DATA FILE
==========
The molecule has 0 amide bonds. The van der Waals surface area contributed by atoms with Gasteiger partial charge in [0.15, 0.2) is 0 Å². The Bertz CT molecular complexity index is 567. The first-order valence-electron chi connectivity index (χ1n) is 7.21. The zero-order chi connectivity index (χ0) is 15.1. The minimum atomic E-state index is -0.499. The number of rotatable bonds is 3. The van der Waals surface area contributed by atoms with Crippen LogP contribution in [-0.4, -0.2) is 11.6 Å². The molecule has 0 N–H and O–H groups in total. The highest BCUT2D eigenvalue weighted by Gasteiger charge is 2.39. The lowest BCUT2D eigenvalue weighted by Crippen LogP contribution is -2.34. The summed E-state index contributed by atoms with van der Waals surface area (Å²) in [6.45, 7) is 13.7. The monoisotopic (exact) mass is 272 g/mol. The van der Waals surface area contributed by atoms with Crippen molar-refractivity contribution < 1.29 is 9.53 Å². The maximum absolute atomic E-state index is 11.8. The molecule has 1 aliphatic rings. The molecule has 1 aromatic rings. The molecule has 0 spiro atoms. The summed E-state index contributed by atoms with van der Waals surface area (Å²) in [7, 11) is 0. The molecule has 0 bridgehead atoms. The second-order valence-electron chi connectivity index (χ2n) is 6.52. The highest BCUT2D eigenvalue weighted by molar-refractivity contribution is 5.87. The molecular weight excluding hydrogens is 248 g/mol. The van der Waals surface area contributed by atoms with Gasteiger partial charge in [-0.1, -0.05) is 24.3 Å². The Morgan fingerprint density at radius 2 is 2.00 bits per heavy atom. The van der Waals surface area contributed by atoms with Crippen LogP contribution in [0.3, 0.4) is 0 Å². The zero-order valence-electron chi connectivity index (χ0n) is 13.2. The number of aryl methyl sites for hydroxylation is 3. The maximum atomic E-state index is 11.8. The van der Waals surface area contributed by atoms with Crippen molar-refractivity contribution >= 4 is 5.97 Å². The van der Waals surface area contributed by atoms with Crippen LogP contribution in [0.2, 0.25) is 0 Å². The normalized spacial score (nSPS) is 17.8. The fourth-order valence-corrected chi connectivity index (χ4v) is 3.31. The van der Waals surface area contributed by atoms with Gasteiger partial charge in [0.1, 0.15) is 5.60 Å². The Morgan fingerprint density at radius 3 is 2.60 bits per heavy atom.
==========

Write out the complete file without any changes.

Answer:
The molecule has 0 amide bonds. The van der Waals surface area contributed by atoms with Gasteiger partial charge in [0.15, 0.2) is 0 Å². The Bertz CT molecular complexity index is 567. The first-order valence-electron chi connectivity index (χ1n) is 7.21. The zero-order chi connectivity index (χ0) is 15.1. The minimum atomic E-state index is -0.499. The number of rotatable bonds is 3. The van der Waals surface area contributed by atoms with Crippen LogP contribution in [-0.4, -0.2) is 11.6 Å². The molecule has 0 N–H and O–H groups in total. The highest BCUT2D eigenvalue weighted by Gasteiger charge is 2.39. The lowest BCUT2D eigenvalue weighted by Crippen LogP contribution is -2.34. The summed E-state index contributed by atoms with van der Waals surface area (Å²) in [6.45, 7) is 13.7. The monoisotopic (exact) mass is 272 g/mol. The van der Waals surface area contributed by atoms with Crippen molar-refractivity contribution < 1.29 is 9.53 Å². The maximum absolute atomic E-state index is 11.8. The molecule has 1 aliphatic rings. The molecule has 1 aromatic rings. The molecule has 0 spiro atoms. The summed E-state index contributed by atoms with van der Waals surface area (Å²) in [7, 11) is 0. The molecule has 0 bridgehead atoms. The second-order valence-electron chi connectivity index (χ2n) is 6.52. The highest BCUT2D eigenvalue weighted by molar-refractivity contribution is 5.87. The molecular weight excluding hydrogens is 248 g/mol. The van der Waals surface area contributed by atoms with Gasteiger partial charge in [-0.1, -0.05) is 24.3 Å². The Morgan fingerprint density at radius 2 is 2.00 bits per heavy atom. The van der Waals surface area contributed by atoms with Crippen LogP contribution in [0.3, 0.4) is 0 Å². The zero-order valence-electron chi connectivity index (χ0n) is 13.2. The number of aryl methyl sites for hydroxylation is 3. The maximum atomic E-state index is 11.8. The van der Waals surface area contributed by atoms with Crippen molar-refractivity contribution >= 4 is 5.97 Å². The van der Waals surface area contributed by atoms with Crippen LogP contribution in [0.2, 0.25) is 0 Å². The normalized spacial score (nSPS) is 17.8. The fourth-order valence-corrected chi connectivity index (χ4v) is 3.31. The van der Waals surface area contributed by atoms with Gasteiger partial charge in [0.1, 0.15) is 5.60 Å². The Morgan fingerprint density at radius 3 is 2.60 bits per heavy atom.